3.3 CZP micelles-induced ROS amplification and HO-1 expression. As CZP micelles were hypothesized to exert anticancer effects in the cells, the intracellular uptake of CZP micelles was verified using a confocal laser scanning microscope. From 3 h after incubation, strong and widespread fluorescence was shown in the cytoplasm of cells (Figure S7), supporting that CZP micelles are internalized into cells probably through endocytosis.37
We first investigated the effects of CZP micelles on the expression of HO-1 in cancer cells as the present work was intended to establish combinational oxidation anticancer therapy by regulating antioxidant HO-1. As shown in Figure 3a, after the treatment with CA for 12 h, the level of HO-1 in A549 cells increased to some extent. On the other hand, HO-1 inhibitor, ZnPP, significantly dropped the level of HO-1. These observations support our rationales that cells upregulate cytoprotective and antioxidant HO-1 in response to external stress such as CA-mediated elevation of oxidative stress and ZnPP reduces the cytoprotective effect in cancer cells by inhibiting HO-1 expression. The co-treatment of CA 50 µM and ZnPP 5 µM also caused significant reduction in the expression of HO-1, suggesting that the level of HO-1 is regulated by HO-1 inhibiting ZnPP rather than ROS generating CA. As expected, CZP micelles dramatically downregulated HO-1, in a concentration dependent manner. Theoretically, 50 µg/ml of CZP micelles could release 50 M of CA and 5 M of ZnPP. CZP micelles (50 µg/ml) suppressed the HO-1 expression more effectively than the mixture of equivalent CA (50 M) and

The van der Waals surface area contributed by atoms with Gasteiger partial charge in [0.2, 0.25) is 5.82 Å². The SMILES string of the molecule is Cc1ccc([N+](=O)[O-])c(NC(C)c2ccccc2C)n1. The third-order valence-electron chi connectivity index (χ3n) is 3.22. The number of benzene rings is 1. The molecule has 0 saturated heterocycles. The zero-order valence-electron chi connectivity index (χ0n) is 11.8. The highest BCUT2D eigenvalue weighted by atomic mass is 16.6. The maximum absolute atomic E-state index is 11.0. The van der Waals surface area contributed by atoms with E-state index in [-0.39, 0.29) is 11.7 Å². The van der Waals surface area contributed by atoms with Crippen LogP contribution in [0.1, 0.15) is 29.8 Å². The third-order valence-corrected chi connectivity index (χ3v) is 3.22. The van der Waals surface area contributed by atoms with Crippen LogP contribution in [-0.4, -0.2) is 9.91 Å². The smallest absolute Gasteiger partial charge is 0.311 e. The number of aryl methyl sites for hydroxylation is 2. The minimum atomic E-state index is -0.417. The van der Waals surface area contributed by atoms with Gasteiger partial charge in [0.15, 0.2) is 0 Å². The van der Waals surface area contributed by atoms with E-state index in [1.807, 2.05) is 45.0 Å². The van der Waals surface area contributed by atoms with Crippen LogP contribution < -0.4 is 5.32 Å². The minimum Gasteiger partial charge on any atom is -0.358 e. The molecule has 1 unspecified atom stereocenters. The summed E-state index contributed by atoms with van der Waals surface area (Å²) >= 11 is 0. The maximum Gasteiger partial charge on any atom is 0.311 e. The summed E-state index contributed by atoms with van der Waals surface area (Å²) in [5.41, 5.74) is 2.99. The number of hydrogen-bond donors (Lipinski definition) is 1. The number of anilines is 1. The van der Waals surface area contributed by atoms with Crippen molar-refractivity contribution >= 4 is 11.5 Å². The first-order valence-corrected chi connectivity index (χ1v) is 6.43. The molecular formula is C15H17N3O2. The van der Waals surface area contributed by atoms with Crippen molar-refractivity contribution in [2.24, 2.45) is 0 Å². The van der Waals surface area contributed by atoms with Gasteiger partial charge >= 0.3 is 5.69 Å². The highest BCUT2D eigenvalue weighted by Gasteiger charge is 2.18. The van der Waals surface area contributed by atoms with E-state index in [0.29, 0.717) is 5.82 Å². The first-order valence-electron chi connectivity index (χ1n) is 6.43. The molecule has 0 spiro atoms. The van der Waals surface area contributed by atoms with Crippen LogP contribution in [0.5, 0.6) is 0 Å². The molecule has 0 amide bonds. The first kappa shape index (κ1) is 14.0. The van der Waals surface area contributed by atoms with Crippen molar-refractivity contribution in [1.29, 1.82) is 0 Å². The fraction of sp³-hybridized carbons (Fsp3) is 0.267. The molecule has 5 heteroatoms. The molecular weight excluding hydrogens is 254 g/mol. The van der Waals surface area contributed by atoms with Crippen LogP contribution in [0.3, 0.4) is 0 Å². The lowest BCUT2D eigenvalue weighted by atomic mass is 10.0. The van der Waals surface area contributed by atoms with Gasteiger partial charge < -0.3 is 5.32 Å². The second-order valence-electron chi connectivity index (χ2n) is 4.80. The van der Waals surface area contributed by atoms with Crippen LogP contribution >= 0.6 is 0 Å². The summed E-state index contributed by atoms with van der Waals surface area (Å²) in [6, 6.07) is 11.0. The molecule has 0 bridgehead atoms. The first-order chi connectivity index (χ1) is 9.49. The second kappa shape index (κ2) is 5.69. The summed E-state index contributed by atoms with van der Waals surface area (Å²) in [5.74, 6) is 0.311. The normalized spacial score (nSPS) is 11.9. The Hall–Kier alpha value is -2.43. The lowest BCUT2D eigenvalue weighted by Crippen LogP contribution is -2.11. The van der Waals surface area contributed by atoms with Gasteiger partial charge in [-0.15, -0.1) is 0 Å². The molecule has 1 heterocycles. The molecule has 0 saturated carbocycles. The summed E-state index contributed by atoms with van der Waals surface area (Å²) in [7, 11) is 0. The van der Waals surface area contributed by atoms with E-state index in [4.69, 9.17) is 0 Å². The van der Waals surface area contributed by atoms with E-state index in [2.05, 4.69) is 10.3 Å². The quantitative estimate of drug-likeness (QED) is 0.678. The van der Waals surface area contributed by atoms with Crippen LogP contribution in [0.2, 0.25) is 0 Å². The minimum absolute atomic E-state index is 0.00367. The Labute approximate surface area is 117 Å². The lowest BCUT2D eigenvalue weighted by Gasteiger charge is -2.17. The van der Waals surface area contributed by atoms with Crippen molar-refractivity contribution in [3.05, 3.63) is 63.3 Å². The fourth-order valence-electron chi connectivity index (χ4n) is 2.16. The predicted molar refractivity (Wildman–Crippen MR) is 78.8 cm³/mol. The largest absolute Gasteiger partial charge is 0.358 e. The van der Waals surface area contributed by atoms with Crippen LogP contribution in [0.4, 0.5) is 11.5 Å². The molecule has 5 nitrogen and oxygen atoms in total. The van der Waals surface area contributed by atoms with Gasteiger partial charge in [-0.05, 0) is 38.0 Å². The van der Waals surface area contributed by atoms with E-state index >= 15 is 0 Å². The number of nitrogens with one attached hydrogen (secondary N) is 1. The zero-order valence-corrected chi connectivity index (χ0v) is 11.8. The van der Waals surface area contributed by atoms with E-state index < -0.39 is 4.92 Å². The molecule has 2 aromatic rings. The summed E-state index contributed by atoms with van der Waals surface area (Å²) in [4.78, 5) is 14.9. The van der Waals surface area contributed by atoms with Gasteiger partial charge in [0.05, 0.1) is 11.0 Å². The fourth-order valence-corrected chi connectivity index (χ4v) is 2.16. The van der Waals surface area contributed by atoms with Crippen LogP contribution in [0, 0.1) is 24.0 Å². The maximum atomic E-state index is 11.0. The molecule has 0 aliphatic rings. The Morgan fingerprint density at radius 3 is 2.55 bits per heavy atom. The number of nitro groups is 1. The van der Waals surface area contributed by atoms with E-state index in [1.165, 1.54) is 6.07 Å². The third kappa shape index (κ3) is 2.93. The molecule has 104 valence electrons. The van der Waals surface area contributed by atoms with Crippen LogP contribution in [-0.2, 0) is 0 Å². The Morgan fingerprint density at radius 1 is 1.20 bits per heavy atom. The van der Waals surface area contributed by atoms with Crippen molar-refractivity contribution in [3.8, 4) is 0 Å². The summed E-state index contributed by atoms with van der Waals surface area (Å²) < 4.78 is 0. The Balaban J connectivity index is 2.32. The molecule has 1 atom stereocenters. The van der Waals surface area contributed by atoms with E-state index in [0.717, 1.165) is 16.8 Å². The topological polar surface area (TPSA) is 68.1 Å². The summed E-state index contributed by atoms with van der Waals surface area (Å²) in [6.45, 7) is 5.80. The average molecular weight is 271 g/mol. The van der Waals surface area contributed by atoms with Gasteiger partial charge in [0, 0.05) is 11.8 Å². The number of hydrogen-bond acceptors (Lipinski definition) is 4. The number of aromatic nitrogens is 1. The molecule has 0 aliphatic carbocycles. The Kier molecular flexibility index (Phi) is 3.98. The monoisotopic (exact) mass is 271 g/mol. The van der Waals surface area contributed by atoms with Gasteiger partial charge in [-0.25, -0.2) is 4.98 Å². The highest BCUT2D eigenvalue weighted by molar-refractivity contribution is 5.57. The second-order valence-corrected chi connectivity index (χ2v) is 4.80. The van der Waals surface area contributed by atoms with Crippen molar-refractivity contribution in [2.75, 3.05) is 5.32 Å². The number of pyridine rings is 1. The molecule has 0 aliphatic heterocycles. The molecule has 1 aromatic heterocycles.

ZnPP (5 M). These findings demonstrate that CZP micelles are readily internalized into cells and deliver ZnPP to inhibit the cytoprotective HO-1. In addition, this supports the previous studies that ZnPP derivatives such as pegylated ZnPP inhibits the expression of HO-1, like free ZnPP.28 Interestingly, CZP micelles diminished the expression of HO-1 more effectively at 50 µg/mL than at 100 µg/mL. It can be reasoned that more ROS generation compromises the suppression on ZnPP-mediated HO-1 inhibition. CA causes the generation of ROS to kill cell death.20-21 We, therefore investigated whether CZP micelles could generate ROS in cancer cells using a ROS probe DCFH-DA. As shown in Figure 3b and Figure S8, moderate green fluorescence was observed with cells treated with CA and ZnPP for 12 h, indicating that the generation of intracellular ROS. When treated with both CA and ZnPP simultaneously, cells showed significantly increased fluorescence intensity compared with treatment of each. CZP micelles also induced remarkable ROS generation in cells, concentration-dependently. In particular, CZP micelles induced a larger generation of ROS than the mixture of equivalent CA and ZnPP. It can be explained by the rationale that free CA readily undergoes oxidation of aldehyde in cell culture medium prior to intracellular uptake, leading to conversion into cinnamic acid which does not generate ROS.33,38 In contrast, internalized CZP micelles release CA in cells and therefore induce ROS generation more effectively. To further certify the intracellular ROS generation, cancer cells were pre-treated with hydrogen peroxide scavenging catalase. As expected, catalase significantly inhibited CZP micelles-induced ROS generation. These findings indicate that CZP micelles release ZnPP and CA, which in turn synergize to enhance the generation of ROS mainly hydrogen peroxide. CZP micelles-induced elevation of intracellular ROS generation was further substantiated by flow cytometry (Figure 3c). The results of flow cytometric analysis were consistent with those of fluorescence imaging.